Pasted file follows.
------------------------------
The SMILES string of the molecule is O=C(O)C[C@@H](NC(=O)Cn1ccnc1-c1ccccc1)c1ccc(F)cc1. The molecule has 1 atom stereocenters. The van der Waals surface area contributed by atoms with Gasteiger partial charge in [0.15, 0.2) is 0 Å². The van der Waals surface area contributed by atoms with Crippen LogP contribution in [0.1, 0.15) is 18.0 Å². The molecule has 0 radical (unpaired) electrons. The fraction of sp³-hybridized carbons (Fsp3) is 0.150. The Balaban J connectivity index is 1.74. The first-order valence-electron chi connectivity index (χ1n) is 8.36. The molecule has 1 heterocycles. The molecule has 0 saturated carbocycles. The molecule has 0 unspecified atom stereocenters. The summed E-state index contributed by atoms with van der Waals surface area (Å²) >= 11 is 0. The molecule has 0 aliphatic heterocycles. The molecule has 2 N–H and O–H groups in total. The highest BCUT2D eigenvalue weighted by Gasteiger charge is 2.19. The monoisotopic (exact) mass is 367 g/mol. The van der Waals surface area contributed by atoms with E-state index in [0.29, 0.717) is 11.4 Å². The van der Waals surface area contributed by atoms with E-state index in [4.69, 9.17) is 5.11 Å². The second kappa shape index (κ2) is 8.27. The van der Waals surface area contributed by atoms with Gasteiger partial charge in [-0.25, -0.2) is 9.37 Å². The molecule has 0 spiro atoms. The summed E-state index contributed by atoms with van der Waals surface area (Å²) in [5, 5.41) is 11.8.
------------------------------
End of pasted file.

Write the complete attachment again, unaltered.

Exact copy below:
The SMILES string of the molecule is O=C(O)C[C@@H](NC(=O)Cn1ccnc1-c1ccccc1)c1ccc(F)cc1. The molecule has 1 atom stereocenters. The van der Waals surface area contributed by atoms with Gasteiger partial charge in [0.15, 0.2) is 0 Å². The van der Waals surface area contributed by atoms with Crippen LogP contribution in [0.1, 0.15) is 18.0 Å². The molecule has 0 radical (unpaired) electrons. The fraction of sp³-hybridized carbons (Fsp3) is 0.150. The Balaban J connectivity index is 1.74. The first-order valence-electron chi connectivity index (χ1n) is 8.36. The molecule has 1 heterocycles. The molecule has 0 saturated carbocycles. The molecule has 0 unspecified atom stereocenters. The summed E-state index contributed by atoms with van der Waals surface area (Å²) >= 11 is 0. The molecule has 0 aliphatic heterocycles. The molecule has 2 N–H and O–H groups in total. The highest BCUT2D eigenvalue weighted by Gasteiger charge is 2.19. The monoisotopic (exact) mass is 367 g/mol. The van der Waals surface area contributed by atoms with E-state index in [0.29, 0.717) is 11.4 Å². The van der Waals surface area contributed by atoms with E-state index in [4.69, 9.17) is 5.11 Å². The second kappa shape index (κ2) is 8.27. The van der Waals surface area contributed by atoms with Gasteiger partial charge in [-0.25, -0.2) is 9.37 Å². The molecule has 0 spiro atoms. The summed E-state index contributed by atoms with van der Waals surface area (Å²) in [5, 5.41) is 11.8.